Dr. Martin Luther King, Jr., advocating equal rights for all.

Hang on tight, everyone. Here’s another language rant. This one’s about a widespread example of English usage in need of improvement: writing advocate for instead of, simply, advocate, where advocate is a verb.

I believe the confusion originates in this word’s ability to serve as both noun and verb.

When used as a noun, advocate is usually followed by the prepositions of or for. Examples:

  • Martin Luther King was a passionate advocate of equal rights for all Americans.
  • In To Kill a Mockingbird, Atticus Finch was a strong advocate for the accused.

Now let’s look at both examples, but change the sentences so as to use advocate as a verb.

  • Martin Luther King passionately advocated equal rights for all Americans.
  • In To Kill a Mockingbird, Atticus Finch strongly advocated the innocence of the accused.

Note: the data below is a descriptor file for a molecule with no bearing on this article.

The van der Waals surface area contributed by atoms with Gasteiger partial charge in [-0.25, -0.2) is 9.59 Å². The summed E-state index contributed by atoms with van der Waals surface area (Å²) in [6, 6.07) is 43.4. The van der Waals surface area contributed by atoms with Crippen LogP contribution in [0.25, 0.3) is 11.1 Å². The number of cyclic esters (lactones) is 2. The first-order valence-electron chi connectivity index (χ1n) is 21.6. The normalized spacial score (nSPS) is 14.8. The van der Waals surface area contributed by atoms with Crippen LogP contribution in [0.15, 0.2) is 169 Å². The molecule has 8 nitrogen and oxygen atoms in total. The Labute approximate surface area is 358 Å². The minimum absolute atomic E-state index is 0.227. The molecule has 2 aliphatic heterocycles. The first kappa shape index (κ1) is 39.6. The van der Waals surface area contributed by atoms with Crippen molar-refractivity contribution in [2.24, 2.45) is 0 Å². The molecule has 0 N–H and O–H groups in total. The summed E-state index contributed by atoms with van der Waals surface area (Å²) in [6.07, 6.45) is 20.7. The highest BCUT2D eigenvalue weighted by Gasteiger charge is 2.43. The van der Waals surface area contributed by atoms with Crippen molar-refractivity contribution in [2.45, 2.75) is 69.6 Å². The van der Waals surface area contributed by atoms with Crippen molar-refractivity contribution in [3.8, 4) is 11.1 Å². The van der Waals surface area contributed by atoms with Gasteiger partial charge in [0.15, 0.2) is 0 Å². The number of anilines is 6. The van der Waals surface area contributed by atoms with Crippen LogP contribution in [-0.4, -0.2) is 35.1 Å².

Gregory Peck (left), in the role of Atticus Finch in the film To Kill a Mockingbird, advocating the innocence of the accused.

Note that in both verb sentences, advocate is not followed by for. That’s how the verb “advocate” is supposed to be used. Without “for.”

While we often see and hear advocate for (where advocate is a verb), frequent usage does not necessarily make good usage.

Lest I be perceived as a nitpicker, let me cite The New York Times in support of my view. It calls advocate for an “ungainly construction” and criticizes the following examples, among others, from writing on its own pages:

  • the Natural Resources Defense Council, which advocates for farmland preservation
  • the Freelancers Union, which advocates for the rights of contingent workers

Advocate, explains the Times, “is a transitive verb that should take a direct object. You advocate limited government; you don’t advocate FOR limited government. If ‘advocate’ alone doesn’t sound right, consider alternatives like ‘work for,’ ‘campaign for’ or ‘press for.’ ” To those suggestions, I would add support, encourage and call for.

I rest my case.

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